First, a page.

January 31, 2011

Red Claws happily turn page

Maine closes out a dismal January with a 109-106 victory over Tulsa before a sold-out Portland Expo.

By Kevin Thomas kthomas@pressherald.com
Staff Writer

PORTLAND - This has been a brutal month for the Maine Red Claws, but they found a way to exit January with a smile by beating the best team in the NBA Development League.

click image to enlarge

Maine's Mario West, left, tries to steal the ball Sunday in the Red Claws' 109-106 win over Tulsa. The Red Claws came up with 20 steals, including a league record-tying nine by Avery Bradley.

Shawn Patrick Ouellette/Staff Photographer

click image to enlarge

Maine's DeShawn Sims, fighting off Tulsa's Latavious Williams, led the Red Claws with 26 points, including two with 13 seconds left that gave Maine the lead for good.

Shawn Patrick Ouellette/Staff Photographer

DeShawn Sims took back the lead on an 8-foot turnaround jumper with 13 seconds left, and Avery Bradley clinched it with two free throws for a 109-106 win over the Tulsa 66ers on Sunday before another sold-out Expo crowd of 3,045.

Sims paced Maine with 26 points, and Bradley sparked the defense with nine steals, tying the league record for most steals in a game.

Tulsa (22-7) had been enjoying a spotless January, on its way to a 14-game win streak, the third-longest in league history.

And the 66ers -- named after the famous Route 66 that runs through Tulsa -- led most of Sunday's game. But Maine (12-17) found a way to win, despite a month that featured a 4-10 record, including eight road games. All but one of them was a loss.

"It's been very tough and very long," Ainge said. "We've played a lot of games and flown a lot of miles. And I'm glad we got this one because I was able to give my guys a much-needed day off (today)."

What Ainge really liked was Tulsa's output in the fourth quarter: 17 points.

"That's just something we have harped on and harped on," Ainge said of the defense.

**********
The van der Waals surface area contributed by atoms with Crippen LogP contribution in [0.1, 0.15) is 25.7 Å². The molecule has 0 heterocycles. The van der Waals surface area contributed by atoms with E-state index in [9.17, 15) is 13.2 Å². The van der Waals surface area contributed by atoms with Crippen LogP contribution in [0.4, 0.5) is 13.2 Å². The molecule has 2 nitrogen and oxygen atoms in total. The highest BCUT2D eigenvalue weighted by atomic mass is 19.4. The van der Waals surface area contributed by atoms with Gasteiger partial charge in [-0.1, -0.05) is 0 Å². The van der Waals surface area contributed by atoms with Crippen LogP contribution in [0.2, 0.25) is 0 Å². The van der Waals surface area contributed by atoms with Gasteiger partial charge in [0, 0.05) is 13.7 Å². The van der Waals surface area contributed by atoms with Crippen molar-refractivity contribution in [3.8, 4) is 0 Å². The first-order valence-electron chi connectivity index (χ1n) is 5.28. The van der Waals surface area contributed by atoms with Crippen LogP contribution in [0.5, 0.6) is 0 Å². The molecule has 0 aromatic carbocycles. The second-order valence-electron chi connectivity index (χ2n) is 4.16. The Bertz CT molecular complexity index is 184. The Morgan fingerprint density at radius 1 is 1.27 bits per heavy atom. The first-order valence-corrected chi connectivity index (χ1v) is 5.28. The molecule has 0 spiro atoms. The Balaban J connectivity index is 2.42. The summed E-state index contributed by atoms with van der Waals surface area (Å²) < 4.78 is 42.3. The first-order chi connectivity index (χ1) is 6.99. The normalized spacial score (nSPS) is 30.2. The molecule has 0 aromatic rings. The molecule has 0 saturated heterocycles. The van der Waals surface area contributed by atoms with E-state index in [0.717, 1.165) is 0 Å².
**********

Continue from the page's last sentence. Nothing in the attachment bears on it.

Tulsa pounded Maine on the boards, for a 50-36 advantage, but the Red Claws countered with a quick, pestering defense, causing 20 steals, with Bradley chief among the thieves.

"It was our team pressure," Bradley said. "Our guards wanted to make a point that we were going to get into their guards. That's what we did. Our pressure led to steals."

Bradley, the Boston Celtics' first-round draft pick last year, also scored 14 points and recorded seven assists. But it was his defense that helped win Sunday.

"That's not something we've taught him," Ainge said. "He has been that good. And he's going to get better. He's an elite defender, even at the NBA level. And his offense will continue to improve as he gets experience."

With four minutes left in the game, Bradley's steal, drive and assist to Antonio Anderson's 3-pointer tied the game at 98.

Anderson, acquired 10 days ago from Rio Grande in a trade for Matt Janning, hit 3-of-4 3-pointers, part of Maine's 12-for-26 effort from beyond the arc.

Sims gave Maine a 105-103 lead with two free throws with 1:17 left, but Tulsa's Robert Vaden -- an alum of Bridgton Academy -- hit a 3-pointer with 24 seconds to go, for a 106-105 Tulsa lead.

Maine called timeout. Ainge told guard Jamar Smith and the 6-foot-8 Sims to work a pick-and-roll play.

But Tulsa switched defenders and Sims was still guarded as Smith dribbled around. Smith stayed with the play. Sims opted for a jump shot.

"Jamar worked really hard to get me the ball," said Sims. "And I capitalized."

Tulsa guard Brandon Brooks then drove toward the basket but missed his runner. There was a scramble for the loose ball and Bradley grabbed it.

"They ... made the plays down the stretch," Tulsa Coach Nate Tibbetts said. "This is a tough place to play. They do a great job with the fan support."

Staff Writer Kevin Thomas can be contacted at 791-6411 or at:



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